The COVID-19 outbreak may burn out in the summer as happened with the SARS epidemic in 2003, according to an article published at the caixinglobal.com.
The report notes that many have high hopes for such a positive development, including U.S. President Donald Trump. Some scientists are also speculating that the coronavirus will not survive long in warmer environments, but, whether this is true, it is still up in the air.
The number of new confirmed cases has indeed shown signs of slowing during the past several days, and more patients are being released from hospitals every day. But the point when the number of infected people begins to decline is still not in sight.
Zhong Nanshan, a top Chinese respiratory expert who became famous for his role in the 2003 SARS epidemic, said on Monday that he expects the number of new cases to peak in late February. But whether that would mark the turning point depends on what effect resumption of work across China would have on the spread of the disease.
Wang Chen, a respiratory expert at the Chinese Academy of Engineering, told state broadcaster CCTV that appropriate quarantine measures combined with warm weather will assist curb the spread.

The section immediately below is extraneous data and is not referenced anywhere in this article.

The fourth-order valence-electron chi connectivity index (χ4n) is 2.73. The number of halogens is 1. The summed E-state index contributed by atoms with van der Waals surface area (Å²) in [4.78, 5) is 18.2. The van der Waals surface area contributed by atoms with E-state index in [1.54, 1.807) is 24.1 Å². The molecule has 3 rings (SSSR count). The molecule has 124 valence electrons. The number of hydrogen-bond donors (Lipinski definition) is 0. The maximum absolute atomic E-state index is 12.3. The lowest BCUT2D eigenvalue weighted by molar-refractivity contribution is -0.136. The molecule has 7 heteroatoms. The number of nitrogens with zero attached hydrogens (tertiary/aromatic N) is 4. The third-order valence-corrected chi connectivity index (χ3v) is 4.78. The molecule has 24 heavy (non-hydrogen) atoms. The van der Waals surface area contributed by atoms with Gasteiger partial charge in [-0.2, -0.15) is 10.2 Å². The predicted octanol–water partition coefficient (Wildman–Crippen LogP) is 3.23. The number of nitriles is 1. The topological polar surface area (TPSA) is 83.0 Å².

During the 2003 SARS outbreak, for every rise of 1 degree Celsius in Hong Kong, where the virus killed almost 300 people, the number of confirmed cases declined by 3.6. The SARS outbreak lasted nearly eight months.
But differences between SARS and COVID-19 make it difficult to predict the resilience of the new virus. Unlike SARS, which can only infect others by patients with a fever, people with COVID-19 can spread the disease without exhibiting any symptoms, making it much more difficult to control the outbreak.
As temperatures rise, coronavirus floats in the air or attaches to surfaces — both places where it can survive for only a short period of time. But once in the body, its ability to infect does not decrease, said Ma Ke, a doctor at Wuhan Tongji Hospital.